A truckers’ ‘special skill and knowledge’ is a factor in assessing duty of ‘ordinary care’
Some judges mistakenly say truckers should be judged by the same negligence standards as motorists, and do not understand how a truck driver is more like an airplane pilot than a motorist
Driving a large, commercial, tractor-trailer truck is nothing like driving a passenger car.
Just ask the truckers. They’ll tell you.
These big trucks are so difficult to safely drive, in fact, that truck drivers require a special license, and are required to get special training to drive a truck that people who drive passenger cars are not required to have. They have to meet certain minimum physical requirements that ordinary drivers are not required to meet because trucks are more dangerous. They have to have special training on how to maneuver and stop a truck, because trucks can operate so differently from cars. But talk to any experienced truck accident attorney and you will hear stories about defense lawyers filing motions about standard of care and judges mistakenly granting these motions on what is reasonable ordinary care for a truck driver – as if they were just ordinary drivers of passenger cars.
But of course they aren’t. And understanding this difference, especially if you are an attorney and you are litigating a case involving serious injury or death caused by a tragic truck accident – for you better be prepared for this defense motion on standard of care for truck drivers as soon as you start trial.
The reality is that reasonable care for someone driving a truck is very different than it is for someone driving a car.
Defense Motions on Negligence Standards in Truck Accident Cases
Sadly, there are some judges that fall for this defense argument, when the trucking company’s lawyer falsely and illogically proposes that a trucker is no different than a regular motorist in that they’re both essentially “drivers of vehicles” and, thus, they’re both held to the same standard of “ordinary care.”
This is absurd. Fortunately, many states, courts and judges don’t buy it.
Truckers’ ‘special knowledge and skill’
Truckers have a greater duty and responsibility to be safe because the results of their failure to do so can be dramatically more tragic and deadly than if a regular motorist neglects to drive as carefully as he or she should.
A perfect example of how – and why – the standard of “ordinary care” for truckers is different than for regular motorists is found in the 2015 ruling by the Wisconsin Supreme Court in Dakter v. Cavallino.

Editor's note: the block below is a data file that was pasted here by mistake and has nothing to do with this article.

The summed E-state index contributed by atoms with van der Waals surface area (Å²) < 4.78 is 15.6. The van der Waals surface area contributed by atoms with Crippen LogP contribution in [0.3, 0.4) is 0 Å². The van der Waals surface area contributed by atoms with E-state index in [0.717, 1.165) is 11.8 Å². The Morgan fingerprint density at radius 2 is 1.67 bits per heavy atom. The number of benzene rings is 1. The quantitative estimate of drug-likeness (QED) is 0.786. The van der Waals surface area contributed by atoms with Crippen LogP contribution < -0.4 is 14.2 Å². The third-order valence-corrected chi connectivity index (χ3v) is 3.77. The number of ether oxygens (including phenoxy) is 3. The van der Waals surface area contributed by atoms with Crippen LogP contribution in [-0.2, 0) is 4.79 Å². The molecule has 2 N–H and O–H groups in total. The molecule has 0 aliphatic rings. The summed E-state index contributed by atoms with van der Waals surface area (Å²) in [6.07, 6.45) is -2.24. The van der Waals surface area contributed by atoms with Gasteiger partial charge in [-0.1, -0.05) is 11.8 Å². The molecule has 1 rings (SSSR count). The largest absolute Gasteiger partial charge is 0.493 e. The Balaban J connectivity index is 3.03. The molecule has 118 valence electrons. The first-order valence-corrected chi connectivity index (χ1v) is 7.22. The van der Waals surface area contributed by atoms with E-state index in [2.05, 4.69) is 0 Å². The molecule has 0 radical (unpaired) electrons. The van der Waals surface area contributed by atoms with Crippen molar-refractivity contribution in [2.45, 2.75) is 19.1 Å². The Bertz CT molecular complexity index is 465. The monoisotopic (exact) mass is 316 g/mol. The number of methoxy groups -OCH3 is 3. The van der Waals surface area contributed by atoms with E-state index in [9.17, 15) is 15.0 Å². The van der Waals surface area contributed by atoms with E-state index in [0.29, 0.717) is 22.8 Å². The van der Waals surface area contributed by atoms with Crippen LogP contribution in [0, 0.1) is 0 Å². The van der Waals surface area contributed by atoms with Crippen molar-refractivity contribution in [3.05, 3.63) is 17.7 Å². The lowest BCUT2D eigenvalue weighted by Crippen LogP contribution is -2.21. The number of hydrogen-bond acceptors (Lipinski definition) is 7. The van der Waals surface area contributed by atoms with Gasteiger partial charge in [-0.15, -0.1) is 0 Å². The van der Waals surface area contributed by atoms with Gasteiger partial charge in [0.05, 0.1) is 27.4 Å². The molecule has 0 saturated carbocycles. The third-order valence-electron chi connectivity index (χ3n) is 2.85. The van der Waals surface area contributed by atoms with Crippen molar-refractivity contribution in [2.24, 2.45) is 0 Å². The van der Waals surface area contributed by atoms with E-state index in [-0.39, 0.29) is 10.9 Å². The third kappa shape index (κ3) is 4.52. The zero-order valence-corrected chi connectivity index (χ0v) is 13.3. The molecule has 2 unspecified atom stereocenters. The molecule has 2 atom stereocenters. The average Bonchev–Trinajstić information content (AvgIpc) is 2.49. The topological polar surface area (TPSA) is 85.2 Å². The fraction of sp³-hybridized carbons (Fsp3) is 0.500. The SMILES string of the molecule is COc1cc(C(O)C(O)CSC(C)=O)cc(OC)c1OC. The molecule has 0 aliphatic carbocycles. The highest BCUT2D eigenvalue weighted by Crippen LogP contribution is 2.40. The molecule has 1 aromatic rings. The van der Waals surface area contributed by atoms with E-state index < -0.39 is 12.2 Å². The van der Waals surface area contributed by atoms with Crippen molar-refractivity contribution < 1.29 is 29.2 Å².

In Dakter, the trucking company’s defense lawyers and the lawyers for Michigan Millers Mutual Insurance Company (who insured the trucking company) argued that, when assessing whether “truck driver negligence” caused the truck accident, the jury shouldn’t be allowed to consider the following:
“special knowledge and skill as a semi-trailer truck driver …”
The trucker driver negligence instruction in Dakter provided:
“At the time of the accident, the defendant … was a professional truck driver operating a semi tractor-trailer pursuant to a commercial driver’s license issued by the State of Wisconsin. As the operator of a semi tractor-trailer, it was [the defendant’s] duty to use the degree of care, skill, and judgment which a reasonable semi-truck driver would exercise in the same or similar circumstances having due regard for the state of learning, education, experience, and knowledge possessed by semi-truck drivers holding commercial driver’s licenses. A semi-truck driver who fails to conform to the standard is negligent. The burden is on the plaintiff to prove that [the defendant] was negligent.
Truckers’ duty to exercise ‘ordinary’ care is what a reasonable truck driver would exercise in same circumstances
In rejecting the defense argument that the standard for negligence is the same for truckers as it is for ordinary drivers of passenger motor vehicles, the Wisconsin Supreme Court made the following important points:
- “Under the superior knowledge rule, a person with special knowledge or skill is required to exercise the care a reasonable person with such special knowledge or skill would exercise under the same or similar circumstances.”
- “Under the profession or trade principle, a person engaged in a profession or trade is required to exercise the care a reasonable member of the profession or trade would exercise under the same or similar circumstances.”
- “Regardless of whether the jury applies the superior knowledge rule, the profession or trade principle, both doctrines, or neither doctrine, the standard of care remains that of ordinary care” and, thus, “neither doctrine sets forth a heightened standard of care.”
- “The skill and knowledge required to drive a semi-trailer truck are not part of the ‘ordinary equipment’ of a reasonable person. Rather, they are the result of acquired learning and experience. … The defendant was required to, and did, undergo specialized testing and obtain a specialized license to demonstrate that he possesses the special knowledge and skill necessary to safely operate a semi-trailer truck. The defendant’s assertion that this special knowledge and skill could not be considered by the jury is not cogent.”
- “[S]tate statutes and federal regulations [applicable to semi-trailer trucks and semi-trailer truck drivers] demonstrate that the conduct of a semi-trailer truck driver should be assessed by reference to the conduct of a reasonable person with the special competence required of semi-trailer truck drivers—not by reference to the conduct of a reasonable, ordinary driver.”
- “Clearly, driving a semi-trailer truck constitutes a profession or trade within the context of the profession or trade principle. It was therefore appropriate for the jury to evaluate the defendant’s conduct by reference to the conduct of a reasonable semi-trailer truck driver.”